India’s marathon vote ends, Narendra Modi on tenterhooks over second term
Official counting of ballots to start on Thursday
Kolkata — Voting ended on Sunday in India’s most acrimonious election in decades that will decide whether Hindu nationalist Prime Minister Narendra Modi gets a second term in power.
As the final polling booths closed, a huge security cordon was thrown around the voting machines and boxes of paper votes used in the 542 seats for the world's biggest election before the official count starts on Thursday.
Tens of thousands of police and paramilitaries on duty in West Bengal state were a symbol of the mounting tensions between Modi's right wing Bharatiya Janata Party and the opposition during the six weeks of voting.
Long queues formed outside polling stations in the eastern state but the BJP and its rivals again accused each other of using violence, fraud and intimidation.
An improvised bomb was thrown at one Kolkata polling station and security forces intervened to stop BJP, communist and other groups blocking different booths across the state capital that was hit by two days of street battles last week.
Modi’s constituency in Varanasi, the holy city in Uttar Pradesh state, was also among those to vote.
Conjoined twins Sabah and Farah voted in the Bihar capital of Patna and 102-year-old Shyam Saran Negi, who has taken part in every Indian vote since independence in 1947, cast his ballot in mountainous Himachal Pradesh state, highlighting the huge diversity of the exercise.
But most attention has focused on the BJP campaign to project Modi’s strongman image, playing up recent cross-border air strikes against Pakistan.
The opposition, led by the Congress party and its leader Rahul Gandhi, have accused him of pursuing divisive policies, neglecting the economy and leaving many farmers in ruin.
Modi and Gandhi have hurled insults at each other on a near daily basis with the prime minister calling his rival a “fool”, while Gandhi derides Modi as a “thief”.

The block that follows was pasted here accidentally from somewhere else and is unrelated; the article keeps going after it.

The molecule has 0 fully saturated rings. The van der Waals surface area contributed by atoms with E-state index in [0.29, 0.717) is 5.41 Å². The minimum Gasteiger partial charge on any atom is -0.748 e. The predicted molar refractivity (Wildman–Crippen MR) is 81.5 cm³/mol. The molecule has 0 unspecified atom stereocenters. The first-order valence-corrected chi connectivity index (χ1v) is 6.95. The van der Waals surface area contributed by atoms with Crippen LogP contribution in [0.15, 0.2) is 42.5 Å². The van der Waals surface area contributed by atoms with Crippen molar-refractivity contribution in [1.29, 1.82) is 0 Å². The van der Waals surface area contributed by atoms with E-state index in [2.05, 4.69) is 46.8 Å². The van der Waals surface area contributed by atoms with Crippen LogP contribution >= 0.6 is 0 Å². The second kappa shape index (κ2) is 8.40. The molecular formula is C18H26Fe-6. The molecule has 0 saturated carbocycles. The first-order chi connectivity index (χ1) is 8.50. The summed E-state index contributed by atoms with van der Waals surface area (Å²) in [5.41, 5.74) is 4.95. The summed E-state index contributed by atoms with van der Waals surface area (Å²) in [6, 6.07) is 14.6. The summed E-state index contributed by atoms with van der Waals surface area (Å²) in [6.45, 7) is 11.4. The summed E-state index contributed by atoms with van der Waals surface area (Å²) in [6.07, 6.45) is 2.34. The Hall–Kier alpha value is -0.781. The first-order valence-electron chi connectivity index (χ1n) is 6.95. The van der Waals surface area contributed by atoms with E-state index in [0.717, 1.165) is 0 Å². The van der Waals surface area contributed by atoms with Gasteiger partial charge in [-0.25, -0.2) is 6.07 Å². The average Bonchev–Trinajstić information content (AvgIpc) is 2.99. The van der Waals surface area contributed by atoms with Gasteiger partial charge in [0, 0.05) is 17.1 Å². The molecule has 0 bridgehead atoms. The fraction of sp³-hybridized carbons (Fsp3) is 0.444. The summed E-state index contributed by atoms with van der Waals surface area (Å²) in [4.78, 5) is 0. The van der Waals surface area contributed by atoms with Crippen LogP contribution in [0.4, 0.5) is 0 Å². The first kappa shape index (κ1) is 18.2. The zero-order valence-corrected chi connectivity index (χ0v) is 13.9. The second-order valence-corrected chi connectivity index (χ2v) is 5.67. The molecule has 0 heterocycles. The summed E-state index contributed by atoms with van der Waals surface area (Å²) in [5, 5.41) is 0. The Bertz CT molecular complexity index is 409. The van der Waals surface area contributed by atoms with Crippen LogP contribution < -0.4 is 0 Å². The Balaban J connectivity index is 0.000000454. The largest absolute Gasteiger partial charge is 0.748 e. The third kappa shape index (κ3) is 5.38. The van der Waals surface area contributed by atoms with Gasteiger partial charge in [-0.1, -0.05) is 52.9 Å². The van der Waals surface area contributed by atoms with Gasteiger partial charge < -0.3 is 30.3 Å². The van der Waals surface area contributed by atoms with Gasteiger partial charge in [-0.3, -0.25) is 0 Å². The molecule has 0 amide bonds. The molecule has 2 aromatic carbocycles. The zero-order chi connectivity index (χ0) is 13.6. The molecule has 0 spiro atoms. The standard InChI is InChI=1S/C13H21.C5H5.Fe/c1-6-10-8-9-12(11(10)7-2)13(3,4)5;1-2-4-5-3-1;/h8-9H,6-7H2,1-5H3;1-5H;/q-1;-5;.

The animosity has taken a toll on voters.
“All the abuse and misconduct claims suggest that standards in Indian politics have slipped badly,” Asit Banerjee, a history teacher in Kolkata, said as he queued to vote. “Endless mudslinging and bitter comments pervaded the campaign. We are losing hope in a democracy, it is time for a reset,” the 60-year-old said.
Writing in the Hindustan Times, political commentator Karan Thapar said Modi's message “played on our insecurities and strummed upon our deep inner fears”. He also criticised Gandhi’s campaign.
Pollsters say Modi remains personally popular but his party’s overall majority is at risk from a backlash against the government.
The 68-year-old Modi has held 142 rallies across India during the campaign, sometimes five a day, but pollsters say the BJP could lose dozens of the 282 seats it won in its 2014 landslide.
On Saturday Modi, dressed in a long robe and saffron sash, trekked to a Himalayan shrine to meditate, with images showing him seated on a bed inside a holy cave in the country's north.
Hoping to become the fourth member of the Nehru-Gandhi dynasty to lead India, Rahul Gandhi has struggled to make himself heard above the din of the BJP’s campaign juggernaut.
The Delhi-based Centre for Media Studies estimates that the outlay on this election could top $7bn, making it one of the priciest contests globally — with the lion’s share of the spending by the BJP trying to woo India’s 900-million eligible voters. Lots of it has been spent on social media, with the parties using armies of “cyber warriors” to bombard India’s hundreds of millions of Facebook and WhatsApp users with messages.
Fake news and doctored images have abounded, including of Gandhi and Modi having lunch with Imran Khan, prime minister of arch-rival Pakistan, or of a drunk Priyanka Gandhi, a politician and the sister of Rahul.
Violence has also broken out. Maoist rebels killed 15 troops and their driver in the western state of Maharashtra on May 1, the latest attack in a decades-long insurgency.
Gandhi, 48, has tried several lines of attack against Modi, in particular over alleged corruption in a French defence deal and over the plight of farmers and on the economy.
Modi’s government has fallen short on creating jobs for the million Indians entering the labour market every month, the shock introduction of a cash ban in 2016, while Indian banks are struggling with huge bad debts.